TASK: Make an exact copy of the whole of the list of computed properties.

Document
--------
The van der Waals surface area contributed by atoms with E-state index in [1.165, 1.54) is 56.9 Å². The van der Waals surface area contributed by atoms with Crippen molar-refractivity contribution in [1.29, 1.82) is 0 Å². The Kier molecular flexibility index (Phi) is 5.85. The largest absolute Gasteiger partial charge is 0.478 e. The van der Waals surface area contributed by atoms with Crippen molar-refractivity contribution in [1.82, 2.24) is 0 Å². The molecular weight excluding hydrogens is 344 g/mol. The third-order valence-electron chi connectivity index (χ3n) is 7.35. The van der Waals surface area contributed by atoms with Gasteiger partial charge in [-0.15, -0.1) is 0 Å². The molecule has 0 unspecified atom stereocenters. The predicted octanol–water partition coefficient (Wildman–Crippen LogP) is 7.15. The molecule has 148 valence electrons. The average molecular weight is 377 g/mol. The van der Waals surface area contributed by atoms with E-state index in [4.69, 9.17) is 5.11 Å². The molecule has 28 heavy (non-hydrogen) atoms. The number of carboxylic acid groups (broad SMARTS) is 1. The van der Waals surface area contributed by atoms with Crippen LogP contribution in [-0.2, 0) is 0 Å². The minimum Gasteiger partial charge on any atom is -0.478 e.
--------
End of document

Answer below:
The van der Waals surface area contributed by atoms with E-state index in [1.165, 1.54) is 56.9 Å². The van der Waals surface area contributed by atoms with Crippen molar-refractivity contribution in [1.29, 1.82) is 0 Å². The Kier molecular flexibility index (Phi) is 5.85. The largest absolute Gasteiger partial charge is 0.478 e. The van der Waals surface area contributed by atoms with Crippen molar-refractivity contribution in [1.82, 2.24) is 0 Å². The molecular weight excluding hydrogens is 344 g/mol. The third-order valence-electron chi connectivity index (χ3n) is 7.35. The van der Waals surface area contributed by atoms with Gasteiger partial charge in [-0.15, -0.1) is 0 Å². The molecule has 0 unspecified atom stereocenters. The predicted octanol–water partition coefficient (Wildman–Crippen LogP) is 7.15. The molecule has 148 valence electrons. The average molecular weight is 377 g/mol. The van der Waals surface area contributed by atoms with E-state index in [4.69, 9.17) is 5.11 Å². The molecule has 28 heavy (non-hydrogen) atoms. The number of carboxylic acid groups (broad SMARTS) is 1. The van der Waals surface area contributed by atoms with Crippen LogP contribution in [-0.2, 0) is 0 Å². The minimum Gasteiger partial charge on any atom is -0.478 e.